2016

Stories related to "Energy".

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Of Like Minds in the C-Suite

When an organization’s CEO and CFO both hail from Booth, there’s a common methodology to problem solving that cuts to the chase. In a fast-moving environment, according to Byron David Trott, AB ’81, MBA,’82, founder, chairman, and CEO of BDT & Company, applying “the same disciplined approach” as his Booth-trained CFO Mike Burns, ’03, speeds decision making and removes unnecessary drama from the equation. This doesn’t mean that they always agree—far from it. Maria Kim, ’12 (XP-81), CEO of Chicago-based the Cara Program, describes her CFO Carla Denison-Bickett, ’04, as “a healthy agitator.” But in many ways, the open debate leads to increased dynamism that infects the entire leadership team. At BDT & Company in Chicago and Oaktree Capital Management in Los Angeles, the CFOs were the first and most significant external hires by the founding CEOs—and the pairs are still together. At Oaktree, it’s been 20 years as a team for CEO Howard Marks, ’69, and David Kirchheimer, ’78. Kim and Denison-Bickett have led nonprofit the Cara Program for the past year, but previously worked at the organization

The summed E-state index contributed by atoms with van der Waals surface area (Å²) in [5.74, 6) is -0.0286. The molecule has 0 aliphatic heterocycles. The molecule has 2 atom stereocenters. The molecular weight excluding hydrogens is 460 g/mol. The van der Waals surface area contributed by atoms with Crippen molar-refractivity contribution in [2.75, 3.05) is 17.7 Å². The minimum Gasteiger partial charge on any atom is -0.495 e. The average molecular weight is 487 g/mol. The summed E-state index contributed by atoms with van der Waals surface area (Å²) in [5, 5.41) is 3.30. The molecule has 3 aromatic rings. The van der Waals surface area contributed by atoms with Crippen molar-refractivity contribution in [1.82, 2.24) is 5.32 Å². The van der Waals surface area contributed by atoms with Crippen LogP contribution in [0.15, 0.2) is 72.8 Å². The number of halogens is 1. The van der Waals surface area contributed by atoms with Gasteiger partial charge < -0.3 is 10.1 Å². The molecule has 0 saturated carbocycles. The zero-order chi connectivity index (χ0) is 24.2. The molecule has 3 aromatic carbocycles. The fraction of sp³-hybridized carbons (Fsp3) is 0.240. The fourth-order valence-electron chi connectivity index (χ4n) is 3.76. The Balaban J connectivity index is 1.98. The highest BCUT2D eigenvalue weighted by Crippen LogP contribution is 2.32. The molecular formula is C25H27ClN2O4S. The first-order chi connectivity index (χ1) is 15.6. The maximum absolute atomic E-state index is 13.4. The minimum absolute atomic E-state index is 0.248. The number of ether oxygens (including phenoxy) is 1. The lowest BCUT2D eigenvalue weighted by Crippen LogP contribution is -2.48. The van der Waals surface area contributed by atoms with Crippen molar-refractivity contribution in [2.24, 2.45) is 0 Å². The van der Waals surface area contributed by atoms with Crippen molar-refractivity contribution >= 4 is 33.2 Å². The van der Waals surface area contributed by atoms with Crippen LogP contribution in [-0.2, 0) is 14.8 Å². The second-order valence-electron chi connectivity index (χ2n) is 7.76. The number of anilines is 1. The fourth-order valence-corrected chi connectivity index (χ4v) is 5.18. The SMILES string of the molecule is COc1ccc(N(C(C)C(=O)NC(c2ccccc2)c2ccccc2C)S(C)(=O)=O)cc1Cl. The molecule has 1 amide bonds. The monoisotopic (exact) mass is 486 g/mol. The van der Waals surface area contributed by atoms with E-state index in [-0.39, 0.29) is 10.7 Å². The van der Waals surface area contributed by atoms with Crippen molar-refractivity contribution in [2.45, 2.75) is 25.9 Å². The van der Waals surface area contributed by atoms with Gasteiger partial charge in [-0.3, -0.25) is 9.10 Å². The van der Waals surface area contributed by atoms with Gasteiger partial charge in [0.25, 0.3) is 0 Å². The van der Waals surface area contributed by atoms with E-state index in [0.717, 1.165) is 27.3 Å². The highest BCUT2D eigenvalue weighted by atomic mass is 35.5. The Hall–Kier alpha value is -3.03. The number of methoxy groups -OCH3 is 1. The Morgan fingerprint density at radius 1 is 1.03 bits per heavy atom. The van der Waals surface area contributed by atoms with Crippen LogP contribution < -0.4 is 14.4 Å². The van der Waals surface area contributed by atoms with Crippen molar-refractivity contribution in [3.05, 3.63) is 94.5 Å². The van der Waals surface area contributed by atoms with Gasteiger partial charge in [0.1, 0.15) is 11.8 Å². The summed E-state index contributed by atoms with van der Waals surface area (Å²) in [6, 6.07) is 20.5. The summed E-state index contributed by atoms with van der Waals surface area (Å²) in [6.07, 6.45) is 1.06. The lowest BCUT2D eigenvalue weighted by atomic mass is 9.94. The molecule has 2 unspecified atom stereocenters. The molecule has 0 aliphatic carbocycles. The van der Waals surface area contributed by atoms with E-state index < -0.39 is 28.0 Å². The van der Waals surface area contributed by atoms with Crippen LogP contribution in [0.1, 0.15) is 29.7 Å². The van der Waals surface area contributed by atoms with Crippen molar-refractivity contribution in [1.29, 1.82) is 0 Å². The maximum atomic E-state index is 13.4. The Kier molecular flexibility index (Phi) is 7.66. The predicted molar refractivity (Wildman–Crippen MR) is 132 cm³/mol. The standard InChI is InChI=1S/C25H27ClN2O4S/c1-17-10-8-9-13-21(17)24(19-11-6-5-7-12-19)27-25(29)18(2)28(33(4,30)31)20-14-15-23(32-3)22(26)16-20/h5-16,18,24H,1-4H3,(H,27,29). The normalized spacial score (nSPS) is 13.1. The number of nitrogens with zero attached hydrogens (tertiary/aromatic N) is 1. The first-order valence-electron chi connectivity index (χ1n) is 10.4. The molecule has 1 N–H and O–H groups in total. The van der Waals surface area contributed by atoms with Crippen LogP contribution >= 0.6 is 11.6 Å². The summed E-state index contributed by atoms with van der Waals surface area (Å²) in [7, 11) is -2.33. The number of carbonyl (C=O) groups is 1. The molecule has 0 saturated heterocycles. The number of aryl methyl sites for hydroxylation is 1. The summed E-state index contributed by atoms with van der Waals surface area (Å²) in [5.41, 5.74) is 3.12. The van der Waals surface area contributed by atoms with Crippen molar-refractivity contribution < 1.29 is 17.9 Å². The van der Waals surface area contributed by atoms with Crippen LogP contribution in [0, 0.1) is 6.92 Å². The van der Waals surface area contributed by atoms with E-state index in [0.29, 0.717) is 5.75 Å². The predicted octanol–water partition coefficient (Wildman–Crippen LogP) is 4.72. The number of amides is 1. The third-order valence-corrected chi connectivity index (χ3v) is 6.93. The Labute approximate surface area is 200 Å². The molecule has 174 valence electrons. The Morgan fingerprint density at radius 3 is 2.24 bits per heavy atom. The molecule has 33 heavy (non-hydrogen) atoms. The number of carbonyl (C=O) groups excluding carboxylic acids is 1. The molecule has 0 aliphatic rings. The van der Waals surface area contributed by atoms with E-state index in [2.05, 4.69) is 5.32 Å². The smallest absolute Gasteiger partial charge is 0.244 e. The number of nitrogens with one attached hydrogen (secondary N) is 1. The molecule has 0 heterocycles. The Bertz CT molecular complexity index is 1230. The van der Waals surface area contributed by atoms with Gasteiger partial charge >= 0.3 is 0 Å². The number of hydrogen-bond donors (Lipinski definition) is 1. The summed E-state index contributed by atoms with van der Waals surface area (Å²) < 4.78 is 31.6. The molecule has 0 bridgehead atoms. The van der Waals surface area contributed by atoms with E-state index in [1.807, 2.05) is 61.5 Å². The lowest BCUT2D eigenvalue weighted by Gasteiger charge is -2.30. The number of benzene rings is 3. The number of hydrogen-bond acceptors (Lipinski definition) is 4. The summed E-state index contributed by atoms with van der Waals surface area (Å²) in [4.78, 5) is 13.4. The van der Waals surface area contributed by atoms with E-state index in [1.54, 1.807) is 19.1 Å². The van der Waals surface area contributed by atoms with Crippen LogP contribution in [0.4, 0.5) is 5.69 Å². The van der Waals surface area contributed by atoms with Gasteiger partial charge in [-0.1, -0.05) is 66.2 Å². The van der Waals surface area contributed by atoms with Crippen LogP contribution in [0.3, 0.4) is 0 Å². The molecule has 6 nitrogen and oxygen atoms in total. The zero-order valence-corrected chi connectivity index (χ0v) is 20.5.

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Power Sources

The Challenge: In 1999, Ted Brandt cofounded Marathon Capital in Bannockburn, Illinois, a $25 million investment bank focused on renewable energy. The original compensation structure hewed to the industry norm of a steady balance between salary and bonus, based on both individual and company performance. But in the first several years, Marathon was short of capital and the model was unsustainable. How could the company devise a system of incentives while maintaining the necessary cash flow to sustain the business, Brandt wondered. The Strategy: For the next three years, Marathon slashed salaries and paid bankers big bonuses when deals closed. Revenues grew, but that led to new challenges. This “eat-what-you-kill” model, as Brandt calls it, discouraged teamwork and was unfair to younger bankers who had no say in what projects to join. Also, by paying out bonuses before fixed costs, Marathon had few profits. Compensation ran about 90 to 95 percent of revenues. In comparison, similar banks